A new study by students at Connecticut College found that when rats ate Oreo cookies they activiated more neurons in the rats’ brain (in their pleasure centers) than hard addictive drugs such as cocaine or morphine.

Neuroscience Professor Joseph Schroeder said in in a school press release, “Our research supports the theory that high-fat/high sugar foods stimulate the brain in the same way that drugs do.” He continued, “It may explain why some people can’t resist these foods despite the fact that they know they are bad for them.”

Jamie Honohun, the student behind the research, said she was interested in exploring how foods with high fat and sugar content contritube to obesity that in prevalent in low-income communities. She concluded that the risk was higher because of there low price point.

“Even though we associate significant health hazards in taking drugs like cocaine and morphine, high-fat/high-sugar foods may present even more of a danger because of their accessibility and affordability, said Jamie Honohun.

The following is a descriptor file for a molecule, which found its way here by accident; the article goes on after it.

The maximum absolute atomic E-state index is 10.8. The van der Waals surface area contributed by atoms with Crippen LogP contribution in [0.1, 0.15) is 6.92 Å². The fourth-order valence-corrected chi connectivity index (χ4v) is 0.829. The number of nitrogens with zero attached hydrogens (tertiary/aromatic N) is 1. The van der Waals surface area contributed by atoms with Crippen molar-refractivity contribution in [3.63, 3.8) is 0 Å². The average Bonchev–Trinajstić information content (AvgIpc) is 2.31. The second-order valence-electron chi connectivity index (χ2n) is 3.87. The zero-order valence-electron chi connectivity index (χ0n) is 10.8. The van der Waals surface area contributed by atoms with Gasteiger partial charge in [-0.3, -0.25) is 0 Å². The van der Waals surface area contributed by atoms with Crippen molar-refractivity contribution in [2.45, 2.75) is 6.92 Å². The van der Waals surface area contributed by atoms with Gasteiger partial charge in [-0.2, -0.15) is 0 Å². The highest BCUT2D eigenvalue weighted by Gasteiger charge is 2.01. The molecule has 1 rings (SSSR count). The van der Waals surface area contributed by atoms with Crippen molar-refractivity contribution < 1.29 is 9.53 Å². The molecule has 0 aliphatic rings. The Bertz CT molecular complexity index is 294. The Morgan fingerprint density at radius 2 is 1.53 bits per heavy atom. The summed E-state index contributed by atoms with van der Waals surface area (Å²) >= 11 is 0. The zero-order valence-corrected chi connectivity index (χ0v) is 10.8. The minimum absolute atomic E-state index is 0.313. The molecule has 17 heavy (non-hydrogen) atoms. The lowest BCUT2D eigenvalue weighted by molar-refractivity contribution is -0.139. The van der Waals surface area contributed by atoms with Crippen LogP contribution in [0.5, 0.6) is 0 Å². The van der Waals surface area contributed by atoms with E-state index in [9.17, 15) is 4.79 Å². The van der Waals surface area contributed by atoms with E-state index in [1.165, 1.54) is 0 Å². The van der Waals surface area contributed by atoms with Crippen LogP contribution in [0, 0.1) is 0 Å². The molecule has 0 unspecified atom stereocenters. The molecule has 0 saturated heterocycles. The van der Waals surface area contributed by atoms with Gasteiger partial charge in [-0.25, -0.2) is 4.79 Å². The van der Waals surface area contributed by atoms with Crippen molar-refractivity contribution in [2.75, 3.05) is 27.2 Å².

I’m sure if they did a study on pregnant rats, they would probably find an even higher correlation to addiction to sugar cravings as many pregnant women do once they get past the throws of morning sickness.

On a more comical note, the study did find that the Oreo lab rats would break open the cookie and “eat the middle first” much like we do.

Stay Away from BPA during Pregnancy

As if we don’t have enough to be worried about during pregnancy, we now have new research to reinforce a suspected health danger, BPA. In pregnancy, exposure to high levels of the BPA chemical may increase risk of miscarriage based on findings from a recent study from the American Society for Reproductive Medicine.